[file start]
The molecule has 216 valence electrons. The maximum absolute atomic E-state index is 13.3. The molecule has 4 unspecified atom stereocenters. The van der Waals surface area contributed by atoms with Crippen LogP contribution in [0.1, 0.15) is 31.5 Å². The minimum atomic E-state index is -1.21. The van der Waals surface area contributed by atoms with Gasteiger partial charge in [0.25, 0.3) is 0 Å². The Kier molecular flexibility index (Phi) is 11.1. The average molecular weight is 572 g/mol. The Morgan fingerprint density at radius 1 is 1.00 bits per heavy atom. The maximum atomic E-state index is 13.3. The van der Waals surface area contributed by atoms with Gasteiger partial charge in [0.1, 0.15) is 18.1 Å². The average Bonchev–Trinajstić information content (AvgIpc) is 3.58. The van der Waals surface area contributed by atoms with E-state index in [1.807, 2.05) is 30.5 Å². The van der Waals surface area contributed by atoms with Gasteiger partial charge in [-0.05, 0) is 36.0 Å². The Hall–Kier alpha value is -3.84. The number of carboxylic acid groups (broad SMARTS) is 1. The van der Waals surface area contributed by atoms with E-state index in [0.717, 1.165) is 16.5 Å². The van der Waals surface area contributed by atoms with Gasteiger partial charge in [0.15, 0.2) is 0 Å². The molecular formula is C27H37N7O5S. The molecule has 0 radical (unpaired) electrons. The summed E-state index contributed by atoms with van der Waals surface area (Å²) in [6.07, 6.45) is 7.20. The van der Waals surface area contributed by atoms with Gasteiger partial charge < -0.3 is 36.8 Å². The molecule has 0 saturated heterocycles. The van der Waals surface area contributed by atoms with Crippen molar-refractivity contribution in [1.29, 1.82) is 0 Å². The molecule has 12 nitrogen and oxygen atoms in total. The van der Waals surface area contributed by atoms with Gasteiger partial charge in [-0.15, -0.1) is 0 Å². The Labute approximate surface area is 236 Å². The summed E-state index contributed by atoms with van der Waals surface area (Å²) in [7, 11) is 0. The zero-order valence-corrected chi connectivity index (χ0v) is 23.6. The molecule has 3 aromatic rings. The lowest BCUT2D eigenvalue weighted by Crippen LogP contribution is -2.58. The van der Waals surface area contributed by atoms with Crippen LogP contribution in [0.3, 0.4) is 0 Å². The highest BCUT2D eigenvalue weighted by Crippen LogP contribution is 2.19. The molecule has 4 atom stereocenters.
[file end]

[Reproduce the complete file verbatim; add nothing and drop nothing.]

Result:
The molecule has 216 valence electrons. The maximum absolute atomic E-state index is 13.3. The molecule has 4 unspecified atom stereocenters. The van der Waals surface area contributed by atoms with Crippen LogP contribution in [0.1, 0.15) is 31.5 Å². The minimum atomic E-state index is -1.21. The van der Waals surface area contributed by atoms with Gasteiger partial charge in [0.25, 0.3) is 0 Å². The Kier molecular flexibility index (Phi) is 11.1. The average molecular weight is 572 g/mol. The Morgan fingerprint density at radius 1 is 1.00 bits per heavy atom. The maximum atomic E-state index is 13.3. The van der Waals surface area contributed by atoms with Gasteiger partial charge in [0.1, 0.15) is 18.1 Å². The average Bonchev–Trinajstić information content (AvgIpc) is 3.58. The van der Waals surface area contributed by atoms with E-state index in [1.807, 2.05) is 30.5 Å². The van der Waals surface area contributed by atoms with Gasteiger partial charge in [-0.05, 0) is 36.0 Å². The Hall–Kier alpha value is -3.84. The number of carboxylic acid groups (broad SMARTS) is 1. The van der Waals surface area contributed by atoms with E-state index in [0.717, 1.165) is 16.5 Å². The van der Waals surface area contributed by atoms with Gasteiger partial charge in [0.15, 0.2) is 0 Å². The molecular formula is C27H37N7O5S. The molecule has 0 radical (unpaired) electrons. The summed E-state index contributed by atoms with van der Waals surface area (Å²) in [6.07, 6.45) is 7.20. The van der Waals surface area contributed by atoms with Gasteiger partial charge < -0.3 is 36.8 Å². The molecule has 0 saturated heterocycles. The van der Waals surface area contributed by atoms with Crippen molar-refractivity contribution in [1.29, 1.82) is 0 Å². The molecule has 12 nitrogen and oxygen atoms in total. The van der Waals surface area contributed by atoms with Gasteiger partial charge in [-0.15, -0.1) is 0 Å². The Labute approximate surface area is 236 Å². The summed E-state index contributed by atoms with van der Waals surface area (Å²) in [7, 11) is 0. The zero-order valence-corrected chi connectivity index (χ0v) is 23.6. The molecule has 3 aromatic rings. The lowest BCUT2D eigenvalue weighted by Crippen LogP contribution is -2.58. The van der Waals surface area contributed by atoms with Crippen LogP contribution in [0.3, 0.4) is 0 Å². The highest BCUT2D eigenvalue weighted by Crippen LogP contribution is 2.19. The molecule has 4 atom stereocenters.